Annan- U.S. draft resolution ignores quick transfer of power

Friday, October 3, 2003

UNITED NATIONS -- France, Russia and Germany signaled Thursday that a new U.S. draft resolution on Iraq did not meet their demands, and Secretary-General Kofi Annan said it did not follow his recommendation for a quick transfer of power to an interim Iraqi government.

But the revised resolution won support from close U.S. ally Britain, which signed on as a co-sponsor, and a sympathetic response from Bulgaria and Spain.

The revised resolution endorses a step-by-step transfer of authority to an Iraqi interim administration but sets no timetable for the handover of sovereignty and leaves the U.S.-led Coalition Provisional Authority in overall control until elections are held at some future unspecified date.

"Obviously, it's not going in the direction I had recommended, but I will still have to study it further," Annan said Thursday.

He later told the 15 Security Council ambassadors at a private lunch that the United Nations could not participate properly because the resolution blurred the roles of the world body and the coalition, council diplomats said on condition of anonymity.

Either the coalition or the United Nations should lead the process, Annan told the members. However, he said the best solution would be to quickly install a provisional Iraqi government because that would enable the world body to directly help Iraqis with drafting a constitution and preparing for elections, the diplomats said.

According to U.N. diplomats, Annan has said this would make it easier politically for other countries to contribute troops and money because they would not have to deal with the current U.S.-British occupation authorities.

France, Germany and Russia -- which opposed the U.S.-led war on Iraq -- have joined Annan in calling for a quick transfer of sovereignty to Iraqis, with French Foreign Minister Dominique de Villepin saying it could be done by year's end.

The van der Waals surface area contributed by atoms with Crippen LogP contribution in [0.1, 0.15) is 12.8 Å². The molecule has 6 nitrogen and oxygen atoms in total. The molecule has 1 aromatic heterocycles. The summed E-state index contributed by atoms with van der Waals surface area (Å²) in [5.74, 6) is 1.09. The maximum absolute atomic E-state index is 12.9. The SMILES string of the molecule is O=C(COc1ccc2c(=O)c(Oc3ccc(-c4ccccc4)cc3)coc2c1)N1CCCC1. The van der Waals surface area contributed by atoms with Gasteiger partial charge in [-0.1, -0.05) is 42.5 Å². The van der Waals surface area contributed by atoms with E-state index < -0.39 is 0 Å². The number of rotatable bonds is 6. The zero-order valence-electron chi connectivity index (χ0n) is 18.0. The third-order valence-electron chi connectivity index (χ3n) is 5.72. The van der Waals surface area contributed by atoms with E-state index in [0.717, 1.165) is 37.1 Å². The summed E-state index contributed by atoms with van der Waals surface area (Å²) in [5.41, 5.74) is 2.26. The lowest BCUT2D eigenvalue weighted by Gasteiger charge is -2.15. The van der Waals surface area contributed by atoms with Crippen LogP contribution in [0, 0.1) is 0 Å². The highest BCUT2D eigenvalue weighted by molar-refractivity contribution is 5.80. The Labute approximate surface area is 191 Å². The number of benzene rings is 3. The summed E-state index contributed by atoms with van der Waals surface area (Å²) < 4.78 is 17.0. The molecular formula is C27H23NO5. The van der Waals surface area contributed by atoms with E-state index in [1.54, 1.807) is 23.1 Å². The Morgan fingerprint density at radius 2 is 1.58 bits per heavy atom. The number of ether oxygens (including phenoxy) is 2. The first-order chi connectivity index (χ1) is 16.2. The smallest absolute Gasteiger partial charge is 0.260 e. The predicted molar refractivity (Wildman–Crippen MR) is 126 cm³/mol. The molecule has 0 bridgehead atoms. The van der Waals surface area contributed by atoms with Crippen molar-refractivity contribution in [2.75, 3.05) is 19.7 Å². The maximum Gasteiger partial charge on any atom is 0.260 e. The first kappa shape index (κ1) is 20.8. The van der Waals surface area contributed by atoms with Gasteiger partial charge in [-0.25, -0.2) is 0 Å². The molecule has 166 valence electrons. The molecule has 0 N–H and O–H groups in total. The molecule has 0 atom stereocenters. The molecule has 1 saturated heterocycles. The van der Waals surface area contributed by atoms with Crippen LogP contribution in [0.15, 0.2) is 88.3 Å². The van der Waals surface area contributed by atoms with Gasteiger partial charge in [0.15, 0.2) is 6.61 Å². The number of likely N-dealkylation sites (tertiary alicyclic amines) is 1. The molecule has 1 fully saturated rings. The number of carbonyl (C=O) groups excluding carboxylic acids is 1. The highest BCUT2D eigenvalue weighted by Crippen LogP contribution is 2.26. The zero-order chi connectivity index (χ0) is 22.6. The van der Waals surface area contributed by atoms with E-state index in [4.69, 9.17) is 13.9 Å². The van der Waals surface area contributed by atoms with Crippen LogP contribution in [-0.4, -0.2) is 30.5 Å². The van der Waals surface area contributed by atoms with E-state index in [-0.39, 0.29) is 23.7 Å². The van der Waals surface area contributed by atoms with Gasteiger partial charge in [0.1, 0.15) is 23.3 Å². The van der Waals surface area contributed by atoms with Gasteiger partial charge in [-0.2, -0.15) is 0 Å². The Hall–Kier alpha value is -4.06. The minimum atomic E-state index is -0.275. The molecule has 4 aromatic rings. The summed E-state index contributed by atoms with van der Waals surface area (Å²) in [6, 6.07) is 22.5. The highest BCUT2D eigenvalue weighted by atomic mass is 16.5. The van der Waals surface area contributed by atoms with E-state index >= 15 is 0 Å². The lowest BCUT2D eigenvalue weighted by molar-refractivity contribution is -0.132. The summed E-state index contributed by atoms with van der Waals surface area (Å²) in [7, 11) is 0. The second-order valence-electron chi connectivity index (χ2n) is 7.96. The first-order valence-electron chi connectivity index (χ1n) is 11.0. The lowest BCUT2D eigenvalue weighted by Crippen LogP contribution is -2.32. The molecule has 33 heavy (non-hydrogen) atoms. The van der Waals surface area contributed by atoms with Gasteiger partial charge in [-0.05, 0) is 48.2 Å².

The issues of when to transfer sovereignty and the U.N.'s role in postwar Iraq dominated Thursday's first Security Council discussion.

U.S. Ambassador John Negroponte has said he wants a new resolution approved before an international donors conference for Iraq is held in Spain on Oct. 23 to 24 -- but initial reactions indicated serious differences.

The new resolution would authorize the United Nations and the U.S.-led coalition to assist the U.S.-appointed Iraqi Governing Council in preparing a constitution and holding elections, and encourage Annan to consider assisting Iraq in reforming the judiciary and civil service and training an Iraqi police force.

Though the new U.S. draft does not set a timeline, it does encourage the Iraqis to act quickly. Secretary of State Colin Powell said last week he envisions the process of drafting a new Iraqi constitution to take six months.

At the closed Security Council meeting, France's U.N. Ambassador Jean-Marc de La Sabliere said the resolution did not meet Paris' expectations to give the United Nations a central role and put the Iraqis in control of their future political system, a French diplomat said on condition of anonymity.

Germany's U.N. Ambassador Gunter Pleuger said he asked Negroponte where in the new draft were the amendments that France and Germany jointly proposed calling for a quick transfer of sovereignty because on first perusal it was "somewhat difficult" to find that they had been addressed. Germany hopes for an answer when the council holds further discussions on Monday afternoon, he said.

France raised similar questions and called for greater "transparency" in the handling of money for Iraq's reconstruction, the French diplomat said.

Russia's U.N. Ambassador Sergey Lavrov said his government was still studying the draft but Moscow's position was very clear.

"We believe that at this stage we should give the United Nations the leading role in the political process, to work with all Iraqis, to develop a timetable which would be clear, which would be leading to the full restoration of sovereignty, and that this process would be supported by a multinational force," he said. "Against this position we would be looking at the American draft."

Annan said he recommended quickly setting up an interim Iraqi government, which would assume power in a few months with the aim of hopefully changing "the dynamics on the ground," improving the security situation and sending a message to the Iraqi people and the region.

The international community would not walk away, he said.

"But at least Iraqis will be responsible, and they will be the government, and going through transition with support of the international community. And you get rid of the idea that it is an occupation and cut back on the resistance."

Annan has said handing over sovereignty quickly would enable the Iraqis to take more time to write a constitution, noting that the United Nations has found that the process has taken up to two years in other countries, the diplomats said on condition of anonymity.

The revised U.S. draft also calls for a strengthened U.N. role in Iraq, but it does not give the United Nations the primary role sought by Russia, France and other countries to oversee Iraq's political transition to a democratic state.

"Obviously, it's not going in the direction I had recommended, but I will still have to study it further," Annan said Thursday.

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